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Estonia Pianos
Estonia Pianos
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Joined: Sep 2018
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I'm 19 and I'm in the market for a new piano. I have an old Chinese baby grand piano that I have used for a while now and I really want to get something better. My tuner did a fantastic job over the years really making it sound the best it can sound–-with voicing and everything, but at this point it is a rather broken instrument with a lot of faults. I'm also interested in maybe recording my piano playing and I just need a better sound and overall experience. I have had a great deal offered to me where I can buy a factory new yamaha u3 for a very nice price (probably because of the pandemic). It is a very established dealer so no it's not a scam. I have played it twice now on two separate occasions and I fear that it might be a little bright. The dealer said he got some voicing done with it, which helped a little but I'm wondering if there is more a tuner can do to get rid of that brightness? I've always had a weird preference for not-bright pianos so I think my judgement maybe a little extreme. Maybe I'm overthinking this? Maybe it would be good to have a brighter piano in the house to get accustomed to? What do you guys think of the idea of a new yamaha u3? Worthy investment? Are all u3s bright? What's your experience with them?

Any thoughts are super helpful right now!

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Upright pianos are better to be bright . Due to the limited string length and soundboard structure , it can only be bright(good) vs dull(bad) .


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Oh okay thanks! That's interesting. Never thought that way!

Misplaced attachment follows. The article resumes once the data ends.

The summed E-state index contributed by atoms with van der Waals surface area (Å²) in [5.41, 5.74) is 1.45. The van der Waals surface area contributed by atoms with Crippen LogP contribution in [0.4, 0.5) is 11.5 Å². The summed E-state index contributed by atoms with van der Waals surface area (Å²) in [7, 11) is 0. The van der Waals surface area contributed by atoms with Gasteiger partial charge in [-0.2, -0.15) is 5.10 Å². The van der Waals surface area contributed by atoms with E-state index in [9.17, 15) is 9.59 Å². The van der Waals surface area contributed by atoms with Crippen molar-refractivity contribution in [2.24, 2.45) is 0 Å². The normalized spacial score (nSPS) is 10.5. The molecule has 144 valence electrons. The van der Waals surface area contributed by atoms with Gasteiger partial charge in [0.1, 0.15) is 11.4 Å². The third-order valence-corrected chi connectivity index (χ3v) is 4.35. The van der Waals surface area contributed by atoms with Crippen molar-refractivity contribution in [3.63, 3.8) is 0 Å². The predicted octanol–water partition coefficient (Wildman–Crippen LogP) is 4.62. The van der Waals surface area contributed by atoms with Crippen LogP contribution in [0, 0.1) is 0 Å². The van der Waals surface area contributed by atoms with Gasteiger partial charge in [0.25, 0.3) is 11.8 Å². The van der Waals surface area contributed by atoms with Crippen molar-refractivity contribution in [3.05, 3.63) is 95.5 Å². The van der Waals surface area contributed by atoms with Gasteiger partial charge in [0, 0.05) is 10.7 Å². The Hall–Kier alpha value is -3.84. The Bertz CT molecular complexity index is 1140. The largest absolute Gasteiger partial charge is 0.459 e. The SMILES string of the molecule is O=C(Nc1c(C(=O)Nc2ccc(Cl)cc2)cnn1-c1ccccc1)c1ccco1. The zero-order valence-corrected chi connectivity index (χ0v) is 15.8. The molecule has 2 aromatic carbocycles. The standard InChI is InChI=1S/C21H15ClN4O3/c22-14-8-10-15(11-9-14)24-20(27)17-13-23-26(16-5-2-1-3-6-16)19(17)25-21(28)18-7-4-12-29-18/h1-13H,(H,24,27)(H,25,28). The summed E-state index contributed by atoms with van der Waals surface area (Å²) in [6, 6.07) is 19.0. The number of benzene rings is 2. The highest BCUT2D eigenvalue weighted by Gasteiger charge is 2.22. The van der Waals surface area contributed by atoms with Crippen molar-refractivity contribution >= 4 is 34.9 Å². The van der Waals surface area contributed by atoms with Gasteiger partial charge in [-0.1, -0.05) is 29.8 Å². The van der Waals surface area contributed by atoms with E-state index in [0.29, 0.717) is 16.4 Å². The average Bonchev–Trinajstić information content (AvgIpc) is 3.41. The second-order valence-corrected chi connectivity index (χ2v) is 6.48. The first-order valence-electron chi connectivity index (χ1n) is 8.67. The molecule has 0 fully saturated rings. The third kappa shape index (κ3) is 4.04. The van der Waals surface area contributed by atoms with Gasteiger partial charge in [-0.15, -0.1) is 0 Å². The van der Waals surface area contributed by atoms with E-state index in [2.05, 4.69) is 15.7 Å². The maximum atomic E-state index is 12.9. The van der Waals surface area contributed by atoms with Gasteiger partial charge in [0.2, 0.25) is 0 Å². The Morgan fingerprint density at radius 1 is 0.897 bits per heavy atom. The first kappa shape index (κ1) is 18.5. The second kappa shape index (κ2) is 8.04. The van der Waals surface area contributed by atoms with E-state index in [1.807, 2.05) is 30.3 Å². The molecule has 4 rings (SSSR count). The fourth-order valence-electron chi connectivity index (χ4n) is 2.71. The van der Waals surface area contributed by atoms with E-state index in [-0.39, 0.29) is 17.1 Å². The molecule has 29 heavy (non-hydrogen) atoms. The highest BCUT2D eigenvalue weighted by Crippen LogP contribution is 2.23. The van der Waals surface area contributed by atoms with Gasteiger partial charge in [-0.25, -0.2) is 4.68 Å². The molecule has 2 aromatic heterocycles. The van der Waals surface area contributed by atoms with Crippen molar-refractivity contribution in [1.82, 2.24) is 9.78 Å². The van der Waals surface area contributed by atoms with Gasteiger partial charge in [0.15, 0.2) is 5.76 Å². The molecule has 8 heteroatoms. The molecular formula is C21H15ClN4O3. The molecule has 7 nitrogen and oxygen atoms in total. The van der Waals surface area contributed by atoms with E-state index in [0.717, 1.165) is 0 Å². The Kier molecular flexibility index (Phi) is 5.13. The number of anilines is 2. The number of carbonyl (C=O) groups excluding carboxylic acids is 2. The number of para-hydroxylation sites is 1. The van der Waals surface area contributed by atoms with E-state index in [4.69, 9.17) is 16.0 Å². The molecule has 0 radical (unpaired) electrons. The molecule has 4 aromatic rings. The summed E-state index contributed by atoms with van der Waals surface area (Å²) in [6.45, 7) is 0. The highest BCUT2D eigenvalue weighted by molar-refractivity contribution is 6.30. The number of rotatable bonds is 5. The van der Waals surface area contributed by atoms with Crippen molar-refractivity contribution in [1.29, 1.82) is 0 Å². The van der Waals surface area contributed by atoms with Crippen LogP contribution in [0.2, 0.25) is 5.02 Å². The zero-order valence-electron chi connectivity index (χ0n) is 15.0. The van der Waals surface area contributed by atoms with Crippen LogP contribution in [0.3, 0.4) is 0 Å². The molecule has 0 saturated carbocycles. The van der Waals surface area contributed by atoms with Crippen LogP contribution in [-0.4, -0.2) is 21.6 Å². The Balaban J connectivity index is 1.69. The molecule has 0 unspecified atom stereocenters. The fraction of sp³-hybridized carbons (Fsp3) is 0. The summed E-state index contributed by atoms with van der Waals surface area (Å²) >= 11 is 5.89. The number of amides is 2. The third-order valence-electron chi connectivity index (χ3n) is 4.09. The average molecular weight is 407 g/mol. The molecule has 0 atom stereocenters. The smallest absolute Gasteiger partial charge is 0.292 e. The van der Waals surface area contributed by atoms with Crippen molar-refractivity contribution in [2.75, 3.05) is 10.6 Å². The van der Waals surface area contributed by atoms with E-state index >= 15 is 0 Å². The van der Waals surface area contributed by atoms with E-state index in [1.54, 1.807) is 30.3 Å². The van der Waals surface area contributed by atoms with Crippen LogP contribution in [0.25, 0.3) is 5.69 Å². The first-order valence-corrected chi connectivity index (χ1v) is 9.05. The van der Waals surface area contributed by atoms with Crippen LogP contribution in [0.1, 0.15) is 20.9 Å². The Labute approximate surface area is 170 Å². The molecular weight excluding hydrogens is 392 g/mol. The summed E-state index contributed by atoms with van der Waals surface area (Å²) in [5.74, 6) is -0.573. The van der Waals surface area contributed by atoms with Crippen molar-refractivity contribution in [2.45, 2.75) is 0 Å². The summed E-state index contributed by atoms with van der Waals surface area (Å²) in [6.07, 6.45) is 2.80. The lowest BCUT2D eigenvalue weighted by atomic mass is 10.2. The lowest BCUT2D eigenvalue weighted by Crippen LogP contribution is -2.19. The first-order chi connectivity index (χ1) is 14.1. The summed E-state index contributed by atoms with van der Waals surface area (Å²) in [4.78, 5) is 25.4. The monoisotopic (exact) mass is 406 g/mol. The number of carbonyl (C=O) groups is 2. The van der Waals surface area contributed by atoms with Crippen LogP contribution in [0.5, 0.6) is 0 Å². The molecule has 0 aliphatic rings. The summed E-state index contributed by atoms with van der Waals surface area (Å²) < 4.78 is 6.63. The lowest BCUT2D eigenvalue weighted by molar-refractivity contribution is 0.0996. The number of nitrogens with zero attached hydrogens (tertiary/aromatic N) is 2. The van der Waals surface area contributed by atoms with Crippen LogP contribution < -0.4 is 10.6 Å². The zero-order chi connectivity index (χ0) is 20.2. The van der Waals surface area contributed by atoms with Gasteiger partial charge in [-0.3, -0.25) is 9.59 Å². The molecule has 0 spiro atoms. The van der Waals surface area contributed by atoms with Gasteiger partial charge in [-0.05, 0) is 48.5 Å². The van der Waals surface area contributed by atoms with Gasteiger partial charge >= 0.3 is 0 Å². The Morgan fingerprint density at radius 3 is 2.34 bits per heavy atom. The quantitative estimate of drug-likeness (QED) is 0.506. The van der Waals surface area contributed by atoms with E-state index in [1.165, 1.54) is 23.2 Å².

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Originally Posted by selfishplayer
Upright pianos are better to be bright . Due to the limited string length and soundboard structure , it can only be bright(good) vs dull(bad) .
I can't agree at all. A tall vertical can have as long strings or soundboard size as a medium grand, and it's not true that all medium grands are bright or dull.

Bottom line: Buying a vertical is definitely not a choice between bright vs. "dull".

I think the OP should see if the dealer is willing to voice the piano beyond what was already done to make it mellower.

Last edited by pianoloverus; 08/11/20 01:36 PM.
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The Yamaha upright tend to be bright in general, though some of that can be arranged by voicing. But if you dont like bright piano, then you should buy one that sounds like what you like. It is not because you found a good deal for a piano that you dont like that you should buy it ! The only one i really like is the su118 which sound richer with more harmonics.


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Yes, generally Yamaha is made to be brighter. A good tech can make it sing the way you like most likely. I have a http://www.fandrich.com and love the tone.

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What's the budget??

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We advised on the Piano Forum but no replies back from Osco.......so...

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Originally Posted by Sidokar
It is not because you found a good deal for a piano that you don't like that you should buy it !